Monthly Archives: March 2004

future impossible

i went to a friend’s place in berkeley today for an impromptu BBQ, an opportunity to enjoy the sun.
before elaine and i arrived, i thought to myself, i’ve known this guy for 19 years. 19 years. when i was a kid, 19 years was an age to which you aspired, not a period of memory or acquaintance or anything else. and then i remembered how we met…

he and i were in the same math class our freshman year in college (math 4, uc berkeley, 1985). we also shared the same section. he was the weird guy who sat in the corner with a backpack that had bands like ‘bauhaus’ and ‘sisters of mercy’ scrawled across the blue canvas with liquid paper.

i was thinking tonight, imagine if he and i had been pulled aside one day and told, “look…in 19 years, you two will be sitting on the deck of a multimillion dollar home in berkeley owned by you (Mr. X). one of you will be a partner at a respected management consulting firm with 3 kids, the other will be a freelance internet consultant with a PhD in condensed matter physics.” we would have laughed. possibly hysterically. and yet that’s how life worked out.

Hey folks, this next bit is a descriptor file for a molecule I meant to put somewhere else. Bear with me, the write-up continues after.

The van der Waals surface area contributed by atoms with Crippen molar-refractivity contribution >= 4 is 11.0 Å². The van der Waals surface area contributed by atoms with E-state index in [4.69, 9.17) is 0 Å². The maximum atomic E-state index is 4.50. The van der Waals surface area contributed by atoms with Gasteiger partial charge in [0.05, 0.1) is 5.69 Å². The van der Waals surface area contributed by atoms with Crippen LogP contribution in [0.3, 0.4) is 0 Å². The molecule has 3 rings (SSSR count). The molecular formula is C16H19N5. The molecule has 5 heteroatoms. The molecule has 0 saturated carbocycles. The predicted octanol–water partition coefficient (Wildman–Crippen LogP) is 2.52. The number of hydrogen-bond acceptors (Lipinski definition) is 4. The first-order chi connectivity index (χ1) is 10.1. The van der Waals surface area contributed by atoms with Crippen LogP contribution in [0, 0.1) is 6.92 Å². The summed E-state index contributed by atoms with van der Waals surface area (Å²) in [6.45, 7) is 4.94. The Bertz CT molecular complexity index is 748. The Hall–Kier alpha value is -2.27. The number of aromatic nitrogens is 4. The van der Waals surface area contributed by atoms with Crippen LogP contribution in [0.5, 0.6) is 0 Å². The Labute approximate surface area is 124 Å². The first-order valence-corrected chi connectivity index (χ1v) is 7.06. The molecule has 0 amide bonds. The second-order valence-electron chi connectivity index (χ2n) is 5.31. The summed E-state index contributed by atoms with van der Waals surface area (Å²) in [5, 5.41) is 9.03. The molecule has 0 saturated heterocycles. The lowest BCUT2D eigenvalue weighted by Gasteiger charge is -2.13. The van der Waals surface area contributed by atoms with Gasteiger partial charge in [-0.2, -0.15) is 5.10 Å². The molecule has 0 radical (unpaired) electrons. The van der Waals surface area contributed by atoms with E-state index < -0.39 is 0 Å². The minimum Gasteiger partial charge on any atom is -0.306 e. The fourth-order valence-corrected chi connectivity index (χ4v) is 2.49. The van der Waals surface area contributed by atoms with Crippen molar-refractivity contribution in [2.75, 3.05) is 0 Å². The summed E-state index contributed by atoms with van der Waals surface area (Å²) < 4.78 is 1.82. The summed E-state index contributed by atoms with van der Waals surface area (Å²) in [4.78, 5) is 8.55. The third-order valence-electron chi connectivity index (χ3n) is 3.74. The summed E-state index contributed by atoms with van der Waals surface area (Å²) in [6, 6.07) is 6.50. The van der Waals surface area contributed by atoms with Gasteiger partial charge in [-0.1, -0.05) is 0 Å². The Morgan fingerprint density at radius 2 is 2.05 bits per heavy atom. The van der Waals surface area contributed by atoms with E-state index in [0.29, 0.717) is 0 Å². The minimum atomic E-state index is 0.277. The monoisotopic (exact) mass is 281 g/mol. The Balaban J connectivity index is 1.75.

anything can happen. it’s all a mystery. we’re driving down a road at night, and our headlights are only showing us part of the road, even though we might think or wish it were otherwise.

link reciprocity

hyperlinks are becoming a currency in the digital age, but one limited to those with the power to create and destroy them.

i went to a friend’s web site recently (URL withheld to protect the "innocent"), and noticed that the link to my home page had dropped off his blogroll. what??? dropped me from the secondary navigation? had i slighted this friend in some unbeknownst way? was some kind of digital payback going on? granted, it was kind of petty of me to care in the first place, but hey, links matter if you want people to read your site. and why would i write on the web if i didn’t also hope that people would read?

it then occurred to me that links have become a form of currency. i’m probably not the first to say this. in fact, i’m probably about the 10,000th. but links matter to people.

link reciprocity is a term i’ll use to describe the you-link-to-me-i’ll-link-to-you phenomenon. i’m sure someone else has thought of that one too [pause—google search—ok, yeah, here is another blog about the exact same damn thing].